HIGH cattle prices and ideal sowing rains have fired up forage oat plantings in mixed farming regions across Australia as producers look to bolster their stock feed resources for winter.
At the same time, grain growers are underway with milling oat plantings in the key growing areas, although the area is likely to be down on last year due to lower oat grain prices.
Heritage Seeds principal portfolio manager for forage cereals, Steve Amery, Adelaide, said seed sales of forage oats in the past few months indicated sowing activity was likely to be on par with previous strong years.
“Good rain events in late February led to some good seed sales in March, and we have now had the system associated with Cyclone Debbie which has created significant rainfall into central Queensland and down to the Darling Downs and NSW/Queensland border country,” he said.
“Cattle prices are still very good and a lot of Queensland has come out of a big chunk of drought-declared regions. So, quick feed is required. That is where the forage cereals really have a good fit.”
Ideal start for forage oats
Elders agronomist at Dalby on the Darling Downs, Jordan McDonald, said the recent rain had come at a perfect time for planting oats.
“A fair bit of oats has gone in on the rain they had a few weeks back. With cattle prices the way they are, oats have been very popular this year,” he said.
In northern NSW, McGregor Gourlay Agricultural Services agronomist, Andrew Morelli, Inverell, said growers across the slopes and tablelands were busy putting in a significant area of oats.
“The cattle prices are driving that and the seasonal conditions. We have probably had the best start to autumn we have ever had. We have had 10 inches (250mm) of rain in the last eight weeks,” he said.
“Oats have been going in since the end of February and there is a lot still to go in. People like to get it in in early March so they can be grazing it in the early winter, but this year it will be pushed back a bit. There will be some grain and hay crops go in later, but at this stage it is all for forage.”
Quieter year for milling oats
Meanwhile, milling oat plantings are underway in the key production areas of WA, southern NSW, Victoria and south-eastern South Australia.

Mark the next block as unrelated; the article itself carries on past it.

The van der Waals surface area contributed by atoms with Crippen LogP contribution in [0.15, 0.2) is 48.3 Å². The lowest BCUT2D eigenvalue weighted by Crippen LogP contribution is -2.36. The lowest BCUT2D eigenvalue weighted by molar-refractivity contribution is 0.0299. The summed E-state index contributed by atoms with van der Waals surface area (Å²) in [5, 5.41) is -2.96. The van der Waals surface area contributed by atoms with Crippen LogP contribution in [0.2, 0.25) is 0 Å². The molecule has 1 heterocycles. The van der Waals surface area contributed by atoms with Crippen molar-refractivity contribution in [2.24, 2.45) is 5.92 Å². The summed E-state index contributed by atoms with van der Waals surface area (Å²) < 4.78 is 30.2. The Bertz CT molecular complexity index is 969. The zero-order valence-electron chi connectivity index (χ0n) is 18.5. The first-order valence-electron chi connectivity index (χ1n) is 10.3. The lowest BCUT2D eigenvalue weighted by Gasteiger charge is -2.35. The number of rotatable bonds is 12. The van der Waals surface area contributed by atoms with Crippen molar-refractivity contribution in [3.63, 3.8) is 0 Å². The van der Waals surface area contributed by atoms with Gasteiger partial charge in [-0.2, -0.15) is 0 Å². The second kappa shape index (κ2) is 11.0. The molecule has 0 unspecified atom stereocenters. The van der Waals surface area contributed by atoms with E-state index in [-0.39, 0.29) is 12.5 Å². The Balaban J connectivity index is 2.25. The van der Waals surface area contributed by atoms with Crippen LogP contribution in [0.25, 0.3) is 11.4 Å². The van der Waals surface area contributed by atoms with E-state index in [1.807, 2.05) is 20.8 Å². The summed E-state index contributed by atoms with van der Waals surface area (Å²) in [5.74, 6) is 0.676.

In WA where the industry has been expanding on the back of new processing infrastructure development and growing demand from human consumption markets, particularly Asia, the state produced 766,000 tonnes of oats last year.
But, Grain Trade Australia (GTA) director and Grain Link managing director, Andrew Goyder, said he was expecting a reduced area to go in this season because of the depressed price for oats.
“We are looking at $140 to $150/tonne for Milling 1 oats here at the moment. That is down from a high of over $300/t last year which is why so much oats went in the ground then,” he said.
“I’d anticipate the oat acreage will be down quite substantially this year. That is price driven more than anything.
“There was a lot of hay produced last year and there is a lot of forage hay around because of the frosts last year. And I think there is quite a bit of oats left on farm and in the CBH system that is still unsold at the moment.
“But in saying that, given the large area of WA that was affected by frost last year, oats is reasonably tolerant to frost and people will consider that.”
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Heritage Seeds’ Steve Amery warned growers buying PBR-protected varieties from other growers that it breached PBR (plant breeder’s rights) and was technically against the law.
“The concern is that when growers do that they can’t be sure about what they are buying. You don’t know if you are getting genetically pure product, you don’t know how it is going to produce, you don’t know if there are weed concerns or other concerns about seed vigour and quality,” he said.
“That is something that has impacted sales and, as an industry, we are all concerned about the amount of this activity that is going on.
“The important part of breaches to PBR is that, when growers do that, there is no royalty return that goes back to the breeding organisations.
“If the breeding organisations can’t get an ongoing return for the work they do and the time and money they invest in the program, it essentially means the likelihood of getting new and better varieties into the marketplace is severely hampered.”